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Why Todd Muller needs to release part 1 of National's economic recovery plan ASAP to avoid being branded the MAGA hat guy leading a divided white party

Why Todd Muller needs to release part 1 of National's economic recovery plan ASAP to avoid being branded the MAGA hat guy leading a divided white party
Nikki Kaye, Todd Muller

By ​Jenée Tibshraeny

The new-look National Party this week has to start telling New Zealanders exactly how it would lead the country’s economic recovery.

It urgently needs to come out with something - one economic policy - to avoid discrediting its entire campaign, centred on rebuilding “the economy you live in… not the economy the bureaucracy talks about”.

Press gallery journalists are feasting on the fresh meat that is Todd Muller. His straight-shooting approach is what makes him the guy you want at your BBQ, but it’s also what makes him susceptible to being baited by journalists fishing for news.

Five days, two unwanted controversies

Since becoming leader, he has made more headlines for having a “Make America Great Again” hat displayed in his office, alongside a Hilary Clinton badge, than he has for anything economically-related.

Just as the white supremacy hat saga subsided, Muller found himself in hot water for the lack of ethnic diversity on his front bench.

Grilled by journalists on Tuesday morning for only having two Maori MPs in his shadow cabinet (Shane Reti and Paula Bennett), National’s new deputy Nikki Kaye made matters worse by adding Paul Goldsmith to the list, saying he has Ngati Porou connections. Muller ran with this.

While the duo was talking to one cluster of journalists, Goldsmith told another, “I have Maori connections, but I’m not Maori myself”.

Minutes later, journalists asked Bennett how she felt about the new leadership holding up Goldsmith as a Maori representative. She laughed and snapped, “Paul?! Ok, right. They’re running the show now, so they can answer to it.”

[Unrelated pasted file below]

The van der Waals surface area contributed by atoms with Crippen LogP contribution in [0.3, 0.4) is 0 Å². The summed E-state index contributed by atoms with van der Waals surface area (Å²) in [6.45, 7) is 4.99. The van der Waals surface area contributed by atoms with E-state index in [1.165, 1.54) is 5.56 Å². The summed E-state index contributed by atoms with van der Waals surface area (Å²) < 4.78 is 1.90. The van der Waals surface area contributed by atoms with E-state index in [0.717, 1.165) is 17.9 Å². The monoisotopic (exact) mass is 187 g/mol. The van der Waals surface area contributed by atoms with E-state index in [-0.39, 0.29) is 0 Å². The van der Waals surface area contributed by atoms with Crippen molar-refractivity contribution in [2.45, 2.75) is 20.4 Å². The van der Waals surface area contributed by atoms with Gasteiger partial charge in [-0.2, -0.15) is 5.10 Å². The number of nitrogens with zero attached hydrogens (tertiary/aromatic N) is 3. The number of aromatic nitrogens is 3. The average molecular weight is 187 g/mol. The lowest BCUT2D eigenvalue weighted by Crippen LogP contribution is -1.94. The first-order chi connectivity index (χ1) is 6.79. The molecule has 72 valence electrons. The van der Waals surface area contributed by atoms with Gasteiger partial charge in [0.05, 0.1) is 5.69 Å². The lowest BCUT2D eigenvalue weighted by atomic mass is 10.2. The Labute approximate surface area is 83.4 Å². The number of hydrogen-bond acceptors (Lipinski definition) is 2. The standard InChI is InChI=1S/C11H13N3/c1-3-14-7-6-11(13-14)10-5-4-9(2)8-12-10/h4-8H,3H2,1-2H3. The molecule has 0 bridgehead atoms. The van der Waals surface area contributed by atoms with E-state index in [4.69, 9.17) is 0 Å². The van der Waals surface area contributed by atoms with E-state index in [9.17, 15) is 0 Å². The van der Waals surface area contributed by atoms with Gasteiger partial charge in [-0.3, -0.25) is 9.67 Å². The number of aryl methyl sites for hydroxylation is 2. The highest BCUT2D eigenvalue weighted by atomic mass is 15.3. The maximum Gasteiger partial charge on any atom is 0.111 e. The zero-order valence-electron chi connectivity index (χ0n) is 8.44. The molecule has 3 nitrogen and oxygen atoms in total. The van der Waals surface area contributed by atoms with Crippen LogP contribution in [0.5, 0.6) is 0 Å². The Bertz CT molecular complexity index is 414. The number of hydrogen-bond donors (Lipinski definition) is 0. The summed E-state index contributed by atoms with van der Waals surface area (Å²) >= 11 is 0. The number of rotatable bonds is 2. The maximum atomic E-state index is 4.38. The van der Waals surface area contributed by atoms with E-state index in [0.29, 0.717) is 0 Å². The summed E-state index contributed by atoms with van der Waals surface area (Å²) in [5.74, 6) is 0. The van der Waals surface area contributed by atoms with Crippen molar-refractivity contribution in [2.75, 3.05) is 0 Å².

This is golden TV montage material.

Bennett’s decision to not only make no attempt to salvage her colleagues, but emphasise their blunder, means the other narrative behind the story is that divisions in the party are raw and ugly.

Some will look at these situations and think, ‘The desperate media is creating a storm in a teacup’. Others will see them as speaking to Muller’s principles and character.

Either way, the focus is far from where National wants it.

Personality politics not an option

The new-look party knows it needs to avoid turning the election campaign into a ‘Todd vs. Jacinda show’. It’s aware it’ll lose a battle fought on personality politics.

Muller has repeatedly referred to National as being a “team of 55”, pitting it against Labour, which has "three heavy lifters and 17 empty chairs".

He will draw on the experienced strong performers in his party - Kaye, Amy Adams and Judith Collins - as well as his ambitious supporters, now holding key portfolios - Nicola Willis and Chris Bishop.

Labour on the other hand, will continue keeping the spotlight on Ardern and Grant Robertson.

In emphasising the strength of National’s “team”, supposedly unified by a leader with a track record of finding common ground among people, National’s focus will have to be on policy.  

Indeed, Muller in his first speech as leader, had a go at Simon Bridges, saying: “I'm not interested in opposition for opposition's sake. We’re all tired of that kind of politics. I'm about ideas that get results.”